Lifesaver for ages 9 and up -- Mexico: Help families searching for their children
This is a drawing of Abel García Hernández. He was a student at a school in the small Mexican town of Ayotzinapa (pronounced Ah YO zi napa). Abel wanted to become a teacher.
In September 2014, police stopped the bus on which he was travelling. Abel was last seen being taken away with other students on the bus and put in police cars. But when their families went to the police station, Abel and the other students were not there. Officials said they knew nothing about them.
It’s been more than a year now and still Abel’s family is no closer to finding him.
Sadly, they are not the only families in this terrible situation. More than 27,000 people are now listed as disappeared in Mexico.
People do not just disappear into thin air. Somebody took them away.
It is the duty of Mexican investigators to search for the disappeared and bring them back to their families.
They are failing in this duty. In fact, investigators do little, if anything to find the missing.
Even worse, families told Amnesty International about threats they got. Officials told them that bad things would happen to them unless they stopped trying to find out who took their children away.
Families want to keep asking questions about what happened to their children. But they are afraid they could be hurt themselves. They do not trust the Mexican government to protect them or tell the truth.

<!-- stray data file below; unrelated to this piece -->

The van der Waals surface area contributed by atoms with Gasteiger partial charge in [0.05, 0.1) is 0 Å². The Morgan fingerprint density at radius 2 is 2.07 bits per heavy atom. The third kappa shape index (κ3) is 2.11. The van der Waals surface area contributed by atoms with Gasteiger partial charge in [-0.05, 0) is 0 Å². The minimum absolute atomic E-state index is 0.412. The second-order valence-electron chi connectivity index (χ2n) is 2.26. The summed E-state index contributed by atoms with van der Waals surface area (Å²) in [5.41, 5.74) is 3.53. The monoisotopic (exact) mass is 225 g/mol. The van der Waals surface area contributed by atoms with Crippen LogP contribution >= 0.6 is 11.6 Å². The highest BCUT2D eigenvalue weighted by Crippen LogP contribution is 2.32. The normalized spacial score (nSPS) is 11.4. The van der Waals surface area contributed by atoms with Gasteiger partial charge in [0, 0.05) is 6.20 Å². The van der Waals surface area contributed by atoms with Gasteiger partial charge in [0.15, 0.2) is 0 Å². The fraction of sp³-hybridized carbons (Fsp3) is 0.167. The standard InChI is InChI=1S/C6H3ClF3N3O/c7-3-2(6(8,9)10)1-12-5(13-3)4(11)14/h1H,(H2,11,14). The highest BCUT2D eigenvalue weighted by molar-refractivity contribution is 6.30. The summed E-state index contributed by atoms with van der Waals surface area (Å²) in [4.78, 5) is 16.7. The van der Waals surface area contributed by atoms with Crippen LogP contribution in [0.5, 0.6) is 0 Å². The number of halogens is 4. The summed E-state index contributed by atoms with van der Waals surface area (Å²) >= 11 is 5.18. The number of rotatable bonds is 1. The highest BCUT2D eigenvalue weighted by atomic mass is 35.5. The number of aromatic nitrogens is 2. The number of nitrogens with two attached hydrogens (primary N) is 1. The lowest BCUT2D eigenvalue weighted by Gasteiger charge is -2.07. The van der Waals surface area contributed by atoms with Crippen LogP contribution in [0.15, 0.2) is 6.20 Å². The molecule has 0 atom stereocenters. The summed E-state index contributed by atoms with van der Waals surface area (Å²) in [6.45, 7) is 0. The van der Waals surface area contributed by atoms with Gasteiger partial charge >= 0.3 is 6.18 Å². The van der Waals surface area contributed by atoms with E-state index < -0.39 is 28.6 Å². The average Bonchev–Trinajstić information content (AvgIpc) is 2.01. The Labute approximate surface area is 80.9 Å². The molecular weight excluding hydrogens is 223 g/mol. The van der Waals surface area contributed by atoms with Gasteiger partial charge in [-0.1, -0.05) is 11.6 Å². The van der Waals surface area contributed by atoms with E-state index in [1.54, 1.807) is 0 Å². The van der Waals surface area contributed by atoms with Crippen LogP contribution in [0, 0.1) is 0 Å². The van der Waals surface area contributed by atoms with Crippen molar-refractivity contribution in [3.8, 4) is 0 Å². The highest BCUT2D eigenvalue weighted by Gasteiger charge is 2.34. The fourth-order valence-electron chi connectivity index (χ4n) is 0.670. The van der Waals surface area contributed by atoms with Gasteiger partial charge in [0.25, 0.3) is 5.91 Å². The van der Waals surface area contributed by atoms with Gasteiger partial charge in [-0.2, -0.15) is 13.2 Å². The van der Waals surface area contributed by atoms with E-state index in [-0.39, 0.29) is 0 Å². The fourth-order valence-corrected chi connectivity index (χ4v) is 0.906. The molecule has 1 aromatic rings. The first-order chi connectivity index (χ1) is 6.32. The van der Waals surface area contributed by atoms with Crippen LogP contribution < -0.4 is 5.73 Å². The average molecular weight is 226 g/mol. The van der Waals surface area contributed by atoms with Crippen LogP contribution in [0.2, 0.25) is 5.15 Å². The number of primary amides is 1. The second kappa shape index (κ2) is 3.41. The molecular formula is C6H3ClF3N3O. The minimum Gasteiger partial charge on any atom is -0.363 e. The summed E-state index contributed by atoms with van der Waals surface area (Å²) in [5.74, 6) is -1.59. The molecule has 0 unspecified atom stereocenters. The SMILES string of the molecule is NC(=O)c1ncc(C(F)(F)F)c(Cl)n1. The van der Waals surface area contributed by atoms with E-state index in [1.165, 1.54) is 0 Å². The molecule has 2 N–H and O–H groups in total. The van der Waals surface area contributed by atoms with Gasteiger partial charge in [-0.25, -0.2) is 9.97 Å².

The situation is very worrying.
But there is hope. The mothers, fathers and siblings of the disappeared refuse to give up. They are joining together with other families to help each other and speak out.
They need our help too.
WHAT CAN I DO?
Monarch butterflies (called monarcas, in Spanish) are a powerful symbol because they join Canada and Mexico during their annual migration between our two countries. Let’s deliver colourful messages of support in the form of a butterfly to the families who need our help. Amnesty International will share photos of the messages with officials in Mexico and in Canada to clearly show our support for the families of the disappeared.
1. Draw an outline of a butterfly – or download a pattern from the bottom of the page at www.amnesty.ca/butterflies. Cut out the butterfly shape.
2. Write a short, personal message of concern on your butterfly. Here is an example: “I support the families of the disappeared in Mexico. It’s time for action to find the missing. It’s time to find the people responsible for this terrible crime and bring them to justice. It’s time for the government to protect people so they no longer live in fear.”
3. Make sure to add your first name and where you live: for example, “Liam, 11 years old, Toronto, CANADA”.
4. Decorate your butterfly.
Families of the missing students take to the streets to call for action to find out where they are and bring them home.
WHERE DO I SEND MY MESSAGE?
Mexico campaigner Kathy Price
3-1992 Yonge Street
Toronto, Ontario M4S 1Z7
or email it to firstname.lastname@example.org.
WHAT ELSE CAN I DO? Please sign our e-action at www.amnesty.ca/mexicostudents. Invite your friends and family to do so too.
Amnesty members in Toronto take to the streets to support the families of the missing students.